REVIEW: ‘Long Lost,’ Book #1

Reading Time: 3 minutes

Long Lost Book #1

Long Lost has been making the rounds on comics social media sites as one of the most recommended horror series currently running. Created by married couple Matthew Erman and Lisa SterleLong Lost Book #1 is one of the most engaging books of 2018, and I’m excited about the upcoming issue this month.

The story starts off simply; Piper is a solitary young woman with a past she’d give anything to forget. Piper has decided she needs to find a way to move on from her past and attempt to live her life peacefully with her cute little puppy named Pockets despite her heart that is haunted by vaguely hinted at traumas. It’s been fifteen years since she’d seen her mother, and in her opinion, it was for the better. Despite how miserable she was living with her aunt and little sister, Frances, in Hazel Patch, the devil you know is often better than the one you don’t.

However, when Frances shows up, desperate to get a hold of the sister who’s isolated herself, and a creature from another world makes off with Pockets, Piper is forced to return to the town she ran from and the memories she’d been trying to bury ever since. The two sisters are as different as the day and the night, but it doesn’t take long for them to realize that their mother’s unexplained disappearance from the asylum that’d been her home for a very long time and the strange creature from Piper’s home are related. There’s also a matter of the terrifying encounter they had on the edge of the woods, the flashbacks to a forgotten time and the odd state of the townsfolk…

Something isn’t quite right in Hazel Patch, and the estranged sisters are right in the middle of it.

The story-telling in Long Lost Book #1 is second-to-none. Book One contains the first six chapters of Long Lost and it’s a thrilling ride from stage one. The entire work, as a whole, has a subtle air of horror. I prefer books of quiet terror, where the subtleties and nuances do most of the talking and that’s definitely the case with Long Lost. Even though there are several scenes with big-scale confrontations and action, it’s the consistent dread and unraveling of their lives that set the stage for Piper and Frances.

Matthew Erman has an uncanny ability to wax poetic in the most simple of ways. Without a lot of frills and complicated dialogue, Erman has created a universe in which the emotions of the characters leap off of the page and into your face. It was with bated breath and a racing heart that I followed the sisters to Hazel Patch, and dread that filled me as they ventured into the woods. It’s easy to experience and empathize with the anger in Piper and the cheeriness Frances has that appears to be a forced front in order to drown out the past.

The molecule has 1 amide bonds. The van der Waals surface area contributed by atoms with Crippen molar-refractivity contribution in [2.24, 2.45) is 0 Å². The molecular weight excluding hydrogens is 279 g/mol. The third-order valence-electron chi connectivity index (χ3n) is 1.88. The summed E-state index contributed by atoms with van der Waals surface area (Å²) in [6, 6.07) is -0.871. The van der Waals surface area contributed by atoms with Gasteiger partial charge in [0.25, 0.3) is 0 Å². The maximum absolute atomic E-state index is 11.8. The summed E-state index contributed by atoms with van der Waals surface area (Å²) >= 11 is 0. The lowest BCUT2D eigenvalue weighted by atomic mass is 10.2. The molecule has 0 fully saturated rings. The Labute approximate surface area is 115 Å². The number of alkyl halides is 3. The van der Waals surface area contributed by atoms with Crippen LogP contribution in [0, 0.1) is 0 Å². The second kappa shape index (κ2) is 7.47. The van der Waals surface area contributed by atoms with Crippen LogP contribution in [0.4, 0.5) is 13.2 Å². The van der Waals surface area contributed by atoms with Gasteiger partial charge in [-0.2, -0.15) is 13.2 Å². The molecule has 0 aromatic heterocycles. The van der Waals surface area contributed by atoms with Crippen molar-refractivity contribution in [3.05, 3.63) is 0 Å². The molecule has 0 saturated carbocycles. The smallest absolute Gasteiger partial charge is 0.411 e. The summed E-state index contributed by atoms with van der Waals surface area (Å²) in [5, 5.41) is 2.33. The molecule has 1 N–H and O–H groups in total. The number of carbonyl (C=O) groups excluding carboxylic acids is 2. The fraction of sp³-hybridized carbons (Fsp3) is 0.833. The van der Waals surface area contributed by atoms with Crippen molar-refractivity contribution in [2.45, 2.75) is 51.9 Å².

I’m a sucker for animals, as well, so Pockets’ disappearance was nearly my undoing.

I found the plot easy to follow, and although it was a bit frustrating to have to infer what, exactly, the trauma they endured at their mother’s hands was, I’m confident that the reveal will be satisfying. Erman was beautiful world-building skills, and Long Lost unfolded on the page in a wonderfully horrific sequence. Paired with the gothic style of Sterle, it’s no wonder Long Lost comes so highly recommended.

Sterle works mostly in black and white color schemes, though some chapters had heavier influences of sepia or gray tones. There’s a lot of reliance on shadowing to add details and depth to the creatively laid out panels, and it’s masterfully done. I love the design of the different characters, the very cartoonish features that are somehow pulled together in a semblance of realism that is directly at odds with the fantastical events of Long Lost. It was amazing to see the amount of detail done with so few colors and multiple shades and it’s definitely a testament to Sterle’s skills as an artist.

And if Erman can write a character into existence, Sterle breathes life into them by way of illustrations. This team is a cohesive unit that works off of one another in ways not too many pairings have. The communication and trust between them are evident, and it’s brought Long Lost to another level of spectacular.

Long Lost Book #1 is a tale of horror and other worlds, but it’s also much more than that. At its center, Long Lost is about family, redemption, truth and letting go of the past. An emotionally resonating story wrapped in a creepy package, Long Lost is multifaceted and has the ability to appeal to readers on several psychological levels. We love to be scared, but we also tend to shy away from home truths we may find uncomfortable. Long Lost holds a mirror to our faces and lets us see ourselves in two sisters who have been in pain for far too long and the journey they’ll have to take in order to make their lives make sense again.


Long Lost Book #1
5

TL;DR

Long Lost Book #1 is a tale of horror and other worlds, but it’s also much more than that. At its center, Long Lost is about family, redemption, truth and letting go of the past. An emotionally resonating story wrapped in a creepy package, Long Lost is multifaceted and has the ability to appeal to readers on several psychological levels. We love to be scared, but we also tend to shy away from home truths we may find uncomfortable. Long Lost holds a mirror to our faces and lets us see ourselves in two sisters who have been in pain for far too long and the journey they’ll have to take in order to make their lives make sense again.